Discover more from Sneakerhead VC
Understanding the questions behind a VC’s questions: Part 4 — How high is the summit?
Blazing a trail to the top
This is the fourth in a series of posts written to expose the analysis behind investor questions and to propose a simple framework to help entrepreneurs guide pitch meetings more effectively. I invite you to read the first, second and third posts as well.
The size of the opportunity and your ability to capture it are the drivers of investment and are the primary focus of my conversations with entrepreneurs. When we have both done our homework, this is the most enjoyable part of my day because I get to learn about a new technology or service that may change the world from the person who is passionate about making it happen. When I was out raising money, this was my favorite part of the pitch because I got to talk about my passions and the cool thing I was building.
Investors will typically lead with these questions because the opportunity size is a primary screen. If the market is not big enough, there is no need to evaluate the risks of a given investment or come to any conclusion about the ability of the team to capture it.When you pitch, you know that accurately sizing the market and understanding the key drivers of customer adoption help frame the opportunity for an investor. Because of this, clarity about what you are building, how you will sell/distribute it and comfort with both top-down and bottom-up estimates of the market are extremely valuable. Starting off a meeting by showing that you are attacking a big ass market with a kick ass team (Rob Hayes’s “two asses” theory) is the best way to frame the conversation. Your excitement for what you are doing and the reasons you have been compelled to build a company around your idea needs to carry you through the parts of the meeting focused on evaluating the investment risks. This is your time to shine as a founder.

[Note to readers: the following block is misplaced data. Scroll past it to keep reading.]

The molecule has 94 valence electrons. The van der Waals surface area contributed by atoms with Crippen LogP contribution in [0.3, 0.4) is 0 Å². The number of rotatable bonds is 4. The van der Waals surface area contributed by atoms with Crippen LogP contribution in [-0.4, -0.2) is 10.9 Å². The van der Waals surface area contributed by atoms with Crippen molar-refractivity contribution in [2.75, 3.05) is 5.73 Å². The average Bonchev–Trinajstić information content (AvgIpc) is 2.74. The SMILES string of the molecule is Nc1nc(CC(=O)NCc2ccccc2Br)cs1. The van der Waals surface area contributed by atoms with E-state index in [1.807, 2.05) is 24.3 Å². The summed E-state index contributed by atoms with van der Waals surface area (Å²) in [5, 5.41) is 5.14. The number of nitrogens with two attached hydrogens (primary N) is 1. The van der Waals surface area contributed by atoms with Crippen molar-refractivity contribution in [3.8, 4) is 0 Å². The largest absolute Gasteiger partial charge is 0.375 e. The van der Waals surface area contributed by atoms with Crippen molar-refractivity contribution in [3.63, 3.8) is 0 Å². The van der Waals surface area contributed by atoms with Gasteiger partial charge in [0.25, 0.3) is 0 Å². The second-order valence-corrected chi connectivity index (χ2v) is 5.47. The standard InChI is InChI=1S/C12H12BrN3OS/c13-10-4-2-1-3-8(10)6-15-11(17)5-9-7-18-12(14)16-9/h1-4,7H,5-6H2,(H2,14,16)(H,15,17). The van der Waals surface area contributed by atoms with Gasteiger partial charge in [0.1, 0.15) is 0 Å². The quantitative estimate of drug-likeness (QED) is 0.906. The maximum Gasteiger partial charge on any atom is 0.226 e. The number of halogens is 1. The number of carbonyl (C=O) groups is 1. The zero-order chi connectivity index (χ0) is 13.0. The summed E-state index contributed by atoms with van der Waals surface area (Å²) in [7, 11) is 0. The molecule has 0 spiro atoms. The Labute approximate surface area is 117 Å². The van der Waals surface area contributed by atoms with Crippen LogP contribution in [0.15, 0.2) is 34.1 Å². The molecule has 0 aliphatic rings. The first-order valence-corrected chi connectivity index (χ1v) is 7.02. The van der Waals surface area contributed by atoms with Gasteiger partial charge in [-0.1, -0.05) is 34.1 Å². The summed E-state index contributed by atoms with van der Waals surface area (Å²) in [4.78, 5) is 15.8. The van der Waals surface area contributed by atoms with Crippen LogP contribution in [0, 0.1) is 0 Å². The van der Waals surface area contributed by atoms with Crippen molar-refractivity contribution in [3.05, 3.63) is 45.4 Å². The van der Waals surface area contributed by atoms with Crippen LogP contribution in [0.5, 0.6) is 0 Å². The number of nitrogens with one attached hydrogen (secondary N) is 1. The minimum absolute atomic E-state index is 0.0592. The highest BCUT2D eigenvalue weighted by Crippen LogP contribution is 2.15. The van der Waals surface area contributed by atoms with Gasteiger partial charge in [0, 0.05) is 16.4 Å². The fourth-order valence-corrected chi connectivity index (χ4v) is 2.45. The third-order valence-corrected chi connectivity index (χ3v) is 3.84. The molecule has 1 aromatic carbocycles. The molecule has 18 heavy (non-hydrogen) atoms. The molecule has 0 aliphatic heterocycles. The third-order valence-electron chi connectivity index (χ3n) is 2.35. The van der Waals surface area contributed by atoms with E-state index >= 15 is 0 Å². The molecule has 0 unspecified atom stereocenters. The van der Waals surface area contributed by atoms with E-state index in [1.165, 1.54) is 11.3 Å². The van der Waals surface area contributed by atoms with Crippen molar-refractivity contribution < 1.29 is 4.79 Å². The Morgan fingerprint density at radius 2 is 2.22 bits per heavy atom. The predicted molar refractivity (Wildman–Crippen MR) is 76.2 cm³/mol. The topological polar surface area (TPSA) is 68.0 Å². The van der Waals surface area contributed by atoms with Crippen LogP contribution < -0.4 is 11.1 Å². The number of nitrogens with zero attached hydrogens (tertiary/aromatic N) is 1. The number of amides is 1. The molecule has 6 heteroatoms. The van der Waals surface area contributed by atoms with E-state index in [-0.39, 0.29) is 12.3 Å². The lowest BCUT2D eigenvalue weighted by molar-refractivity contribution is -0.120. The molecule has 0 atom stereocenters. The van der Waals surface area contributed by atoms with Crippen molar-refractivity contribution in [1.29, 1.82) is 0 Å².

DESCRIBE YOUR PRODUCT/SERVICE
- What is your product/service?
- How does it solve your customer’s problem?
- What is unique about your product/service?
WHAT IS YOUR VALUE PROPOSITION?
- What is your value proposition to the customer?
- What kind of ROI can your customer expect by using buying your product/service?
- What pain are you eliminating?
- Are you selling vitamins, aspirin or antibiotics? (I.e. a luxury, a nice-to-have, or a need-to-have)
WHAT IS YOUR MARKET OPPORTUNITY AND HOW BIG IS IT?
- How big is the market opportunity you are pursuing and how fast is it growing?
- How established (or nascent) is the market?
- Do you have a credible claim on being one of the top two or three players in the market?
One you have chosen a path and climbed the mountain, staying on top, defending the business from competition and copy-cats through continued innovation and customer loyalty will become the primary focus. The next post in this series will look at some questions investors ask to understand your approach to maintaining the value you have created.